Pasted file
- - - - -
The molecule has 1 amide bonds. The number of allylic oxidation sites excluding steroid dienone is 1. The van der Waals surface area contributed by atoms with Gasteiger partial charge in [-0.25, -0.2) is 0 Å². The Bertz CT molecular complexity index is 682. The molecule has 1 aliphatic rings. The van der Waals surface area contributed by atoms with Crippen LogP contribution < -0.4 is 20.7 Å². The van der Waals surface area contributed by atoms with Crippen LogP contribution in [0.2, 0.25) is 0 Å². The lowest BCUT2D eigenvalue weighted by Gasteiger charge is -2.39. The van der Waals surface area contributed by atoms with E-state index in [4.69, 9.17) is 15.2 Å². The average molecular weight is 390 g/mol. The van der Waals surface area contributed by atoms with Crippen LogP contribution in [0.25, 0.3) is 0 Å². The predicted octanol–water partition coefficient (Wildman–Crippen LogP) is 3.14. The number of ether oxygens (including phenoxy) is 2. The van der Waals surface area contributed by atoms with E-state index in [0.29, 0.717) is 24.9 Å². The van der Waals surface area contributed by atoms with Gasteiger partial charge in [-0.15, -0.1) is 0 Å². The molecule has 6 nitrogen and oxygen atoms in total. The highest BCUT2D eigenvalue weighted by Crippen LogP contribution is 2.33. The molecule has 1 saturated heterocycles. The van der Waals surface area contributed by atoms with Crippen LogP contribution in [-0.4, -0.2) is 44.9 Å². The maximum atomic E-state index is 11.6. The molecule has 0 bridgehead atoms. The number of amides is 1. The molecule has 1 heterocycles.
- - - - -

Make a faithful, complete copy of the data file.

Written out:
The molecule has 1 amide bonds. The number of allylic oxidation sites excluding steroid dienone is 1. The van der Waals surface area contributed by atoms with Gasteiger partial charge in [-0.25, -0.2) is 0 Å². The Bertz CT molecular complexity index is 682. The molecule has 1 aliphatic rings. The van der Waals surface area contributed by atoms with Crippen LogP contribution < -0.4 is 20.7 Å². The van der Waals surface area contributed by atoms with Crippen LogP contribution in [0.2, 0.25) is 0 Å². The lowest BCUT2D eigenvalue weighted by Gasteiger charge is -2.39. The van der Waals surface area contributed by atoms with E-state index in [4.69, 9.17) is 15.2 Å². The average molecular weight is 390 g/mol. The van der Waals surface area contributed by atoms with Crippen LogP contribution in [0.25, 0.3) is 0 Å². The predicted octanol–water partition coefficient (Wildman–Crippen LogP) is 3.14. The number of ether oxygens (including phenoxy) is 2. The van der Waals surface area contributed by atoms with E-state index in [0.29, 0.717) is 24.9 Å². The van der Waals surface area contributed by atoms with Gasteiger partial charge in [-0.15, -0.1) is 0 Å². The molecule has 6 nitrogen and oxygen atoms in total. The highest BCUT2D eigenvalue weighted by Crippen LogP contribution is 2.33. The molecule has 1 saturated heterocycles. The van der Waals surface area contributed by atoms with Crippen LogP contribution in [-0.4, -0.2) is 44.9 Å². The maximum atomic E-state index is 11.6. The molecule has 0 bridgehead atoms. The number of amides is 1. The molecule has 1 heterocycles.